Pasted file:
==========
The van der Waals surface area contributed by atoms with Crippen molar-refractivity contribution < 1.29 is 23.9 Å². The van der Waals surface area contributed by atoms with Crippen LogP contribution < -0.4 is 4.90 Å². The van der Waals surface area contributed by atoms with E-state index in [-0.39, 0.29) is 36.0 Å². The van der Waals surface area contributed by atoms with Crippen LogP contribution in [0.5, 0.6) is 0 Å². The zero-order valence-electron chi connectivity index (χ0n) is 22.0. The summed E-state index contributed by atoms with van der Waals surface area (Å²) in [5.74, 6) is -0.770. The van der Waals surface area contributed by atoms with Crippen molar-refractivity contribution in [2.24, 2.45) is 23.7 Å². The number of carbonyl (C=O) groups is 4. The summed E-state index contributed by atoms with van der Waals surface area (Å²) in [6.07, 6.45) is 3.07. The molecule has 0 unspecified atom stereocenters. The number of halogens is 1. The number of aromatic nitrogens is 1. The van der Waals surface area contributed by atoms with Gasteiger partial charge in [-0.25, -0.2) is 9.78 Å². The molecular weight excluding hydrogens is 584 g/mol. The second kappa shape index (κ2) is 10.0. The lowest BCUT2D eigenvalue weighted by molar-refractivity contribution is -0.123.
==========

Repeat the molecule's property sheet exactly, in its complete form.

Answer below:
The van der Waals surface area contributed by atoms with Crippen molar-refractivity contribution < 1.29 is 23.9 Å². The van der Waals surface area contributed by atoms with Crippen LogP contribution < -0.4 is 4.90 Å². The van der Waals surface area contributed by atoms with E-state index in [-0.39, 0.29) is 36.0 Å². The van der Waals surface area contributed by atoms with Crippen LogP contribution in [0.5, 0.6) is 0 Å². The zero-order valence-electron chi connectivity index (χ0n) is 22.0. The summed E-state index contributed by atoms with van der Waals surface area (Å²) in [5.74, 6) is -0.770. The van der Waals surface area contributed by atoms with Crippen molar-refractivity contribution in [2.24, 2.45) is 23.7 Å². The number of carbonyl (C=O) groups is 4. The summed E-state index contributed by atoms with van der Waals surface area (Å²) in [6.07, 6.45) is 3.07. The molecule has 0 unspecified atom stereocenters. The number of halogens is 1. The number of aromatic nitrogens is 1. The van der Waals surface area contributed by atoms with Gasteiger partial charge in [-0.25, -0.2) is 9.78 Å². The molecular weight excluding hydrogens is 584 g/mol. The second kappa shape index (κ2) is 10.0. The lowest BCUT2D eigenvalue weighted by molar-refractivity contribution is -0.123.